Stefan Tarkovic is the man parachuted in to guide Slovakia to the Euro 2020 finals at the expense of Northern Ireland.
If Ian Baraclough taking over from Michael O'Neill ahead of international football resuming, following an enforced break due to Covid-19, was a big step for the Irish FA, what has happened in the corridors of power in Slovakian football recently has been extraordinary.
Last month Pavel Hapal was in charge of Slovakia when they defeated the Republic of Ireland in a penalty shoot-out in the semi-finals of the play-offs, but after some disappointing results in the Nations League he was ditched and in came Tarkovic, previously part of the coaching team under Jan Kozak, who led Slovakia to Euro 2016.
Tarkovic is well respected as a coach in Slovakia but, even so, it is still considered a risk to appoint him ahead of such a massive match for his country.
His story is just as intriguing as the situation he finds himself in right now.
"When I was 24 I was seriously injured. That's why I couldn't develop my playing career that much. I was somewhere on the level of a professional player of the first or second league," explained Tarkovic in an interview with Slovakian outlet SME Sport.
"Since my talent was very limited from my health potential, I decided to go on a coaching journey.
"When I came to Bratislava in 1992 to study and play football at the same time, I already knew then that coaching at the University would be the basis of what I want to do in the future.
"I knew that if I did not pay enough attention to the study, I would not achieve many of my goals."
In the past, Slovakia have tended to opt for managers who have enjoyed strong playing careers. Not this time.
"Every progressive trainer should be able to analyse in terms of their strengths and weaknesses," says Tarkovic.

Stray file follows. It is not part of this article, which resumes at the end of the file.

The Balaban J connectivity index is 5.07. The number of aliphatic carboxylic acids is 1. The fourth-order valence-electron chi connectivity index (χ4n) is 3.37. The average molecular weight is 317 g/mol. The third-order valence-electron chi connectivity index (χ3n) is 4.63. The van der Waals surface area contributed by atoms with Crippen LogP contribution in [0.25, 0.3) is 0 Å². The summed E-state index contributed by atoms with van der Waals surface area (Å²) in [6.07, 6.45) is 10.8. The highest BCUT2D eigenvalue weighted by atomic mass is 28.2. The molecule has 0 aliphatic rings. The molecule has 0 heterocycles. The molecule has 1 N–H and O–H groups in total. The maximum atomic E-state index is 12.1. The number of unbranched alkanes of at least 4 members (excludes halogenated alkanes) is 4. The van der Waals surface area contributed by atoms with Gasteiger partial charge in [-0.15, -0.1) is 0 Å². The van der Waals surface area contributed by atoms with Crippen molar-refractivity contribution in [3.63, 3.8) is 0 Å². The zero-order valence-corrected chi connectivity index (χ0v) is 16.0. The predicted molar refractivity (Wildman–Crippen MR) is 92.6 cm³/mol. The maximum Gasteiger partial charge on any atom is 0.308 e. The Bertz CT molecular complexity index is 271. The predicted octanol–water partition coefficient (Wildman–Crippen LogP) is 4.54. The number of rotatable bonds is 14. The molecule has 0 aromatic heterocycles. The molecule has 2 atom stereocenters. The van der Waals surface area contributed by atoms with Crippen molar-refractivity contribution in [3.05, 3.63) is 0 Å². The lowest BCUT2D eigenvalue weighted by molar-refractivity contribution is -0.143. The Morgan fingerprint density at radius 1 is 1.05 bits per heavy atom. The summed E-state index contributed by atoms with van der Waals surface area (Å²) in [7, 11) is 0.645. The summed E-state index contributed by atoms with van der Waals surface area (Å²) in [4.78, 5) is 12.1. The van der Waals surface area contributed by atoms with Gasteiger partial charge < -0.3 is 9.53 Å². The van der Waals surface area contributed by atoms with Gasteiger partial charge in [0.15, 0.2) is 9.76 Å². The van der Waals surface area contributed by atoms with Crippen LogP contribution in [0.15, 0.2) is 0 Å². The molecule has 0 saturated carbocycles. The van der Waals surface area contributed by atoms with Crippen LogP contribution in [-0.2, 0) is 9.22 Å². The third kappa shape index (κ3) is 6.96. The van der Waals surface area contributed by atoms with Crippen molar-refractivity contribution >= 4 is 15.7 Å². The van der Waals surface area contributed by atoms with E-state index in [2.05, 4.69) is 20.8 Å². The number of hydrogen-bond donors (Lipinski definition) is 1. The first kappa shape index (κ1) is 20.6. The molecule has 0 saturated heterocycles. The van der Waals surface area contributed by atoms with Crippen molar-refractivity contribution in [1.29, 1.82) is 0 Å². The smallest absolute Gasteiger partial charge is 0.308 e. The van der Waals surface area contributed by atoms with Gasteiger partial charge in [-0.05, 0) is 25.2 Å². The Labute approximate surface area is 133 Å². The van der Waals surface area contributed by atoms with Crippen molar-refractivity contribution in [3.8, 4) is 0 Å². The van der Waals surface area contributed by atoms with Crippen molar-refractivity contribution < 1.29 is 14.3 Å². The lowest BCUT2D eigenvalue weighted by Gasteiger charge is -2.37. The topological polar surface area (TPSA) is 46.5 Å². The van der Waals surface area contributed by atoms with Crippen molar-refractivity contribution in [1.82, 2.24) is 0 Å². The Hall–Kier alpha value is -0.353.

"There are many cases in the world today that even a person without a rich playing career can be successful as a coach. And the opposite is also true - a successful player does not automatically have to be a quality coach.
"I admit, my handicap is that I have not had a rich playing career. So I don't see the situation as the coaches who have had many national team matches behind them.
"On the other hand, I am assertive enough and I often communicate with players so that I can understand them correctly. I think that I can understand the actions of players objectively, either on the field or off it."
Tarkovic learned much from the successful Kozak.
"It was a long, successful and especially productive co-operation. We experienced up to 54 matches together, of which we won 29 and drew 10, and we advanced to the European Championships in France," he says.
"The basis was mutual respect between the players and the entire implementation team. A very nice and especially motivating atmosphere was created, to which the players liked to return. In addition, we have always been able to solve the problems that have arisen.
"For me personally, Ján Kozák is first and foremost a human being. He has a very good professional eye for football, perfect coaching, he can solve things very effectively. I learned a lot from him, for which I am grateful. We understood each other. We knew exactly who was responsible for what."
Kozak had wanted Tarkovic to take over from him when he left in 2018. Two years later that wish has come true.
"When you work with someone and they mark you as their successor, you can only perceive it positively," said the current boss.
"We both felt good about it, the trust was mutual. Then what happened happened, but I don't want to go back in time.''
Tarkovic is forward thinking, but Northern Ireland will hope that he doesn't move on to next year's finals having delivered a big victory for Slovakia just a few weeks after taking the helm.